Small Iowa church plant serves over 600
Fri, 09/30/2022 – 14:57
Evansdale Hope Church of the Nazarene might be small, but its reach into an Iowa community is mighty. At this year’s Bless Evansdale Day, the church of just over 30 people served more than 600 community members with a school supply giveaway, haircuts, and food.
During the COVID-19 pandemic, Lead Pastor Del Rittgers described the church’s early efforts as more of a “drive” where members brought supplies to the local schools through a connection with the local Boys and Girls Clubs of America.
“That’s really what birthed the whole school supply giveaway,” Rittgers said. “The following year, rather than trying to take it to them, we were looking for ways to invite families to our property.”
In 2021, about 300 people came to the church for the first Bless Evansdale Day. This year, the event doubled in size as more than 600 people showed up to receive school supplies, books donated by the local library, shoes, coats, and even packs of diapers for young families. A couple that recently began attending the church volunteered to give free back-to-school haircuts.
Five years ago, there was no Nazarene church in the area. Rittgers and his wife were pastoring a church in Buffalo, Kentucky, when they felt God calling them to go back to their home state of Iowa and plant a church.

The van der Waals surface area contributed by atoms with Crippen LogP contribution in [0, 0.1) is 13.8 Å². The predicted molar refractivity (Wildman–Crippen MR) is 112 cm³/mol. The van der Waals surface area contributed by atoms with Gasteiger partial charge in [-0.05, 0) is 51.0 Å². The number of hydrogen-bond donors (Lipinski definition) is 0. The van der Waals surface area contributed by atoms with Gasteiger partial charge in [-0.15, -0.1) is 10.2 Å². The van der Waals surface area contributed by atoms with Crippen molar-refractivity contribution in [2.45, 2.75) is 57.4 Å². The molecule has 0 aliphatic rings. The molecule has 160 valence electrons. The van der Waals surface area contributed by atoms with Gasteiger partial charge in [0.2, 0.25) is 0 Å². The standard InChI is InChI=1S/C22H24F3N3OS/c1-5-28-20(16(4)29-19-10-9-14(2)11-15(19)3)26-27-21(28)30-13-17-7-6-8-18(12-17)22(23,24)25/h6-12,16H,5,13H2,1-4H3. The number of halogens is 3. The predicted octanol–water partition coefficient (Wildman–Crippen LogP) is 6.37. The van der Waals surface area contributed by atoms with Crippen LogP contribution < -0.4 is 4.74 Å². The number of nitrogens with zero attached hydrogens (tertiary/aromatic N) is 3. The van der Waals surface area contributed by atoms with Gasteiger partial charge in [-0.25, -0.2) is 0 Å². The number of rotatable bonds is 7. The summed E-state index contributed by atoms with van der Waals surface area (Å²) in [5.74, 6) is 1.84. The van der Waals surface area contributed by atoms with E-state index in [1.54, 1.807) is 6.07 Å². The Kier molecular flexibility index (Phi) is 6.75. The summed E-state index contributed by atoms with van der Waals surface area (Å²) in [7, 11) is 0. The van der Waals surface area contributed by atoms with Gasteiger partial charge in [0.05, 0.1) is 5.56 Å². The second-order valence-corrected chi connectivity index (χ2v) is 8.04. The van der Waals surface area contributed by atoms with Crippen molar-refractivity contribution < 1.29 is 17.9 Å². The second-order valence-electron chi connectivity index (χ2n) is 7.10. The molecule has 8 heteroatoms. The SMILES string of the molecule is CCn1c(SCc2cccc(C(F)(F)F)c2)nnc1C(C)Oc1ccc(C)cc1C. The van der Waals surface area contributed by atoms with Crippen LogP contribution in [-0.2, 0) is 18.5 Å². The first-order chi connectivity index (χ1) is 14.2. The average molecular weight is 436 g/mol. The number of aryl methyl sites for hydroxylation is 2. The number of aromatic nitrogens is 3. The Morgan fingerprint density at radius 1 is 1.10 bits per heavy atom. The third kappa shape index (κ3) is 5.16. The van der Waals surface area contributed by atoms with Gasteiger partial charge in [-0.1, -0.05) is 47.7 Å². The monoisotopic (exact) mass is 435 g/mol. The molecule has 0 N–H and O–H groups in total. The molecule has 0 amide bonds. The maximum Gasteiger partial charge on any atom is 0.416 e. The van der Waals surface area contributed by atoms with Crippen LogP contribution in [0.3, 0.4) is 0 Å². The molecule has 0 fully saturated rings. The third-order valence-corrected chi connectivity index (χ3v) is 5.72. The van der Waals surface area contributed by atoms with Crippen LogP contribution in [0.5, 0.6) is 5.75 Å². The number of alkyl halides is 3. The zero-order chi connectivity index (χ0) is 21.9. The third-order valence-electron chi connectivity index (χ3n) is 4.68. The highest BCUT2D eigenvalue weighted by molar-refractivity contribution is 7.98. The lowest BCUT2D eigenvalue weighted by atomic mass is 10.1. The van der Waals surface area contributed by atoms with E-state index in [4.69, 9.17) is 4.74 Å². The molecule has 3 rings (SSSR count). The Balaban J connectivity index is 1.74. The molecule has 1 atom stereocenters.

Rittgers has planted churches before, but this time was different. With no salary, no church board members, and no pre-existing congregants to take with them to the church plant, Del and his wife, Chris, were “parachuting” into a community and planting a church from the ground up. The key for Del? Prayer.
“This whole work here has truly been prayer-driven,” Rittgers said. “Everything that we have — from chairs to signage outside — literally everything has been prayed in.”
When Del, Chris, daughter Nikki Carter, and son-in-law Tyrell Carter moved to Evansdale, they began their work in the community through prayer walks, asking God to specify their call and place the right burden on their hearts. They first felt a call to a local restaurant. Del and his wife went in for breakfast and ended up not leaving until the owner and chef closed the restaurant at 2 p.m.
Eventually, the owner offered to open his space for them to hold a Bible study on Thursday nights. The family’s waitress that day was the first person who accepted the Lord and began attending the Bible studies.
“It was through that prayer walk that we developed a greater burden, which led us to that particular building,” Rittgers said. “And then from there we just worked to plant more seeds and make more connections with people.”
Today, between 30 and 40 people attend Evansdale Hope’s services throughout the week. Like the restaurant and supplies, most of the church members have come through prayer. The church has a youth group led by Tyrell Carter, which is attended by 10 to 15 youth from the community every weekend.
“A lot of them are coming in with drug and alcoholism backgrounds,” Rittgers said. “We’ve been able to pour ourselves into them in a different way, learning how to disciple them in a different manner as opposed to going into an established church, where you already have a community built.”